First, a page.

Grant me the serenity to accept the things I cannot change;
The courage to change the things I can;
The wisdom to know the difference;
And one night with Jessica Biel before December 21, 2012,
when you shatter the Earth like Rush Limbaugh
swinging at a piñata full of hydrocodone and pancakes.
December 21, 2012. Doomsday. The End of the World. Major sales blowouts at Shoe Carnivals everywhere.
Is that really what the Mayans had in mind? That December 21, 2012 meant our ass?
I think not.
Unlike the religions of Abraham (Judaism, Christianity, and Islam), which view time as linear, leading ultimately to a cataclysmic end-time event, the Mayans viewed time in the same fashion as their pagan ancestors–cyclical. Like most ancient religions, its fundamental essence consisted of renewal and restoration. The perpetual religious themes of renewal, including resurrection and rebirth, corresponded with seasonal change and agricultural cycles. The crops wither away; the crops are reborn. And so on and so forth. The gods who either represented or facilitated this process were regarded as a source of revitalization and sustenance. Without them, there’d be no corn. And, consequently, no good reason for man’s pinnacle of innovation… the mint-flavored toothpick.
December 21st of any given year marks the winter solstice, at which the life-giving light of the sun begins to return and the days gradually grow longer. As told in the Popol Vuh, the Mayan equivalent of the Bible, creation was a result of the triumph of order over chaos. This is reminiscent of the ancient Babylonian creation myth, the Enuma Elish, in which a primordial, watery abyss must be altered into an orderly form, creating the separation of water and land. The Hebrew story of Genesis is indebted to this vision as well (Gen 1:7). In the Popol Vuh, the creation of the world occurs on a particularly special winter solstice, when, as the myth relates, Hunaphu, the “First Father,” and his heroic sons conquer the lords of death and chaos in the underworld. As you can see, the Mayans smoked an inordinate amount of crack. However, scholars are quick to point out that I could drink them under the table. No contest.
Anyway, the underworld associated with this story plays an important role in our upcoming 2012 date. The Mayans were keen observers of the sky. They meticulously tracked the movements of the sun and the stars. Naturally, they spent less time under the roof than we do, and a great deal more time lying beneath the stars. We would do the same if it wasn’t for air conditioning. And porn.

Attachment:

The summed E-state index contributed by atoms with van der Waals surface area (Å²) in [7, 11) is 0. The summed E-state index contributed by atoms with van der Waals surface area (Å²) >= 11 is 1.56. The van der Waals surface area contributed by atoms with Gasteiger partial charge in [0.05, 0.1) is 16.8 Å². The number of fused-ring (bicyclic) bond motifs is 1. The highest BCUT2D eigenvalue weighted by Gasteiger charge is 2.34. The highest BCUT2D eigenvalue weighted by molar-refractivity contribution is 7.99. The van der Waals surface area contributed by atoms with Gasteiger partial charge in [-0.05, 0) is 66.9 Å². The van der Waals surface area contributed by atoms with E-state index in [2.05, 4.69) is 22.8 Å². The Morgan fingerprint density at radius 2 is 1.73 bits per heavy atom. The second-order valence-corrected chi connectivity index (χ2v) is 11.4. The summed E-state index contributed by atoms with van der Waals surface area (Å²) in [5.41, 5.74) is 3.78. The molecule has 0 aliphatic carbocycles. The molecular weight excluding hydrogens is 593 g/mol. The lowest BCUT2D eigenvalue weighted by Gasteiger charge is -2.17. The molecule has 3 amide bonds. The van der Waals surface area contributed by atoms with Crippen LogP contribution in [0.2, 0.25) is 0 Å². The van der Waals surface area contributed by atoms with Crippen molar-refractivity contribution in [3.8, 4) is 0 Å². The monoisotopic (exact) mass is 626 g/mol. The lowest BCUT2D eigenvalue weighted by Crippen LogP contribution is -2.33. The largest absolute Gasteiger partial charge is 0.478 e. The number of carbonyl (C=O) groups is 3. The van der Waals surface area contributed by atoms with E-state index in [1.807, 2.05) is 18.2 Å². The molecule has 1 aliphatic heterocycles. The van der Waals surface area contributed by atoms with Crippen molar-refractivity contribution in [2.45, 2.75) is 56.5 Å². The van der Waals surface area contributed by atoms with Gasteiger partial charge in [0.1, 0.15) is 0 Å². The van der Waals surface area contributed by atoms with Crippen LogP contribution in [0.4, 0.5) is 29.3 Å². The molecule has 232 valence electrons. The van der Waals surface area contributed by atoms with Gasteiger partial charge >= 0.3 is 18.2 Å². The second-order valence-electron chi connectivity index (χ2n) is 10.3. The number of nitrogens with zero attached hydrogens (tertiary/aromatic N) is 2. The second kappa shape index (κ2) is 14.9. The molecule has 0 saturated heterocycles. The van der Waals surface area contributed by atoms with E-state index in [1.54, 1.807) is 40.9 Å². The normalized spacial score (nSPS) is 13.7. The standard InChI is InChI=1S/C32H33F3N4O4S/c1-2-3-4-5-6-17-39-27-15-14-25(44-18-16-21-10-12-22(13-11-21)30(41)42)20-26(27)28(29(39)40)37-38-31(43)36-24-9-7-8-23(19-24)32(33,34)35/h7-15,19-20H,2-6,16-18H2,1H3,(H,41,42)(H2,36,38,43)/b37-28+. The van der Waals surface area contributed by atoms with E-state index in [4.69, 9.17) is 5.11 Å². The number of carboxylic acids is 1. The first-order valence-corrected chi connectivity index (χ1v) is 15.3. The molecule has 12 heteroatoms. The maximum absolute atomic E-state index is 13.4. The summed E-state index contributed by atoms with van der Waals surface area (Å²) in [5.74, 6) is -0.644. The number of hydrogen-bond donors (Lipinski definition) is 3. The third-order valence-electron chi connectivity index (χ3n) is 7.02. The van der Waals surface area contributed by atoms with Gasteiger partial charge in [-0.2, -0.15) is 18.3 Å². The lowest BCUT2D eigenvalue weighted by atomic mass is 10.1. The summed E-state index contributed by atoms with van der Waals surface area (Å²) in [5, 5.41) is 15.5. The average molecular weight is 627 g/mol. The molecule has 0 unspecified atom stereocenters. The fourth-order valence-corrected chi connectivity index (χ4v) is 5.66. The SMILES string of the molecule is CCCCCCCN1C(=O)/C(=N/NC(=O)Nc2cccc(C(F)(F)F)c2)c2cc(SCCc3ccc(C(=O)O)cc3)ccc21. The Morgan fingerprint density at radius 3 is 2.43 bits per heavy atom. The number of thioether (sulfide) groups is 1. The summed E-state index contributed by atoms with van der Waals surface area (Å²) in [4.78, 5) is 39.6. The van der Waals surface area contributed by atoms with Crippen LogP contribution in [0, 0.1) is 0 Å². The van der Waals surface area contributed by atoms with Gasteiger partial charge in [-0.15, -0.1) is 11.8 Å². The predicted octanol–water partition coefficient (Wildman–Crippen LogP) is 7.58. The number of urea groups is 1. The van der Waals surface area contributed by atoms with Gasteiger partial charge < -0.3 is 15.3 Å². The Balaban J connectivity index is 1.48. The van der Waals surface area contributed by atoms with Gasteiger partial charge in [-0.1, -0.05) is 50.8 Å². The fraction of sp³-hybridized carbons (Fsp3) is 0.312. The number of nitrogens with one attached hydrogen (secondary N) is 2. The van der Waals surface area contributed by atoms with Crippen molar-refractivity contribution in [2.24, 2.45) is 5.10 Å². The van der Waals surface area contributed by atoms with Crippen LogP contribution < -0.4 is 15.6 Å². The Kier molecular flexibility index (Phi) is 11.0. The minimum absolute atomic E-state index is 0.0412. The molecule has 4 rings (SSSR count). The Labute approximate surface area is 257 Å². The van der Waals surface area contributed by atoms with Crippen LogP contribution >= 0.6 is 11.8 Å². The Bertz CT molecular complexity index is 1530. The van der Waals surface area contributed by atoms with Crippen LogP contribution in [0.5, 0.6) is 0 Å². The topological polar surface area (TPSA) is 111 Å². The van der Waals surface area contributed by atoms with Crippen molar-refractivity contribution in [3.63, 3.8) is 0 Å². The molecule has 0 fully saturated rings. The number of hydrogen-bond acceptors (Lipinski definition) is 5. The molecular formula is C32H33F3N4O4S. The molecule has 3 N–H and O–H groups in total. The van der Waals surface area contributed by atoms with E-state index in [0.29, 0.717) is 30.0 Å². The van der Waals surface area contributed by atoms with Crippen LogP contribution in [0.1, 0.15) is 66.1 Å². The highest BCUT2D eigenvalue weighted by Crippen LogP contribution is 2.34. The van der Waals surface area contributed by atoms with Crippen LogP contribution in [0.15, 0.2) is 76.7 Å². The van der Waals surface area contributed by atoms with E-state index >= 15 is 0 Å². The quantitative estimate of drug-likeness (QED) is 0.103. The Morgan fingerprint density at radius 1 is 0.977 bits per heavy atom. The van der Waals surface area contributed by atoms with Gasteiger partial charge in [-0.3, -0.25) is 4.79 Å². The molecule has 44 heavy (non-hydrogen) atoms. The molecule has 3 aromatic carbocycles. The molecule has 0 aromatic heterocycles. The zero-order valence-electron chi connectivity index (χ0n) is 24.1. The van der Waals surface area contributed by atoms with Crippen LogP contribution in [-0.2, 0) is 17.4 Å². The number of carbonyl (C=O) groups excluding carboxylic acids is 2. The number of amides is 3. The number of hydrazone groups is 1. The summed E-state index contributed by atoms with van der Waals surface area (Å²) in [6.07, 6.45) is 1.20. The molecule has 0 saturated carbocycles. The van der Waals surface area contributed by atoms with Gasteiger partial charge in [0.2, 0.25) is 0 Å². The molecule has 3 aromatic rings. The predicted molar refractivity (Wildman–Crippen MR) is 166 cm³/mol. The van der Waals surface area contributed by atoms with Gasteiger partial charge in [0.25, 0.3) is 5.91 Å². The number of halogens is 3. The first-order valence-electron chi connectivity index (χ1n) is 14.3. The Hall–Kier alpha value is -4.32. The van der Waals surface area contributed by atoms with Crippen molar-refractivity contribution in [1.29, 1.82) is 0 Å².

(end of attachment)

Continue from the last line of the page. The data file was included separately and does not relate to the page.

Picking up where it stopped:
Brilliant astronomers as they were, they could mark the sun’s position at the time of a winter solstice better than Dick Cheney targeting an unsuspecting hunter’s head. Their pyramidal temples were situated with such precision that, at the time of the winter solstice, the sun shines upon the temple in such a way as to create a serpent-like shadow, representing their greatest god, Kukulcan. Show-offs.
But, what’s vastly more amazing is that they could predict a winter solstice event so rare that it takes place only once every 26,000 years. This is the special winter solstice that they associated with the world’s creation. Due to the fact that the Earth wobbles on its polar axis, the sun, as seen from Earth, appears in different places against the backdrop of stars in the night sky. And there’s an enormous band of stars that traverses our night sky, a galaxy of hundreds of billions of stars to which we are home–the Milky Way. Situated on the outermost arm of the galaxy, we can see the rest of it in broad view on a clear midsummer’s night.
Soon, the sun, as seen from Earth, will rise on December 21st smack-dab in the middle of the Milky Way Galaxy. And, because it takes 26,000 years for the Earth to complete one full wobble on its axis, this event occurs only once every 26,000 years. The Mayans pinpointed this event to 2012, give or take a few years. And it turns out they’ll be right. How they could have calculated this so accurately with their primitive technology is astounding. They had to have cheated.
The conjunction of the winter solstice sun with the Milky Way Galaxy around December 21, 2012 will align the sun not only with the center of the galaxy, but also along the galaxy’s “dark rift,” a stretch of darkness along the Milky Way made up of interstellar dust clouds. This, the Mayans thought, was Xibalba–the underworld. This is where the resurrected Hunaphu and his sons conquered death and chaos in order to create the world in this Age. And December 21, 2012, they believed, would usher in a New Age. A time of great renewal.
So, what do you think? Will December 21, 2012 really bring about revitalization in some form for the human race? Will it be the coming of the Messiah? And, if so, will this be his first or second visit? (Hint: If you can neither speak yiddish nor sport a Jew fro, then this would be apocalyptic pit-stop numeral uno, you good little Protestant, you.)
And if Jesus is “coming,” do we have any tarps left over from those old Gallagher days? (Was there a line back there somewhere, because I’m pretty sure I just crossed it.)
Or will December 21, 2012 be just another day? Picking up your clothes at the cleaners and blowing your boss.
I sure wish Glenn Beck would just come out and tell us.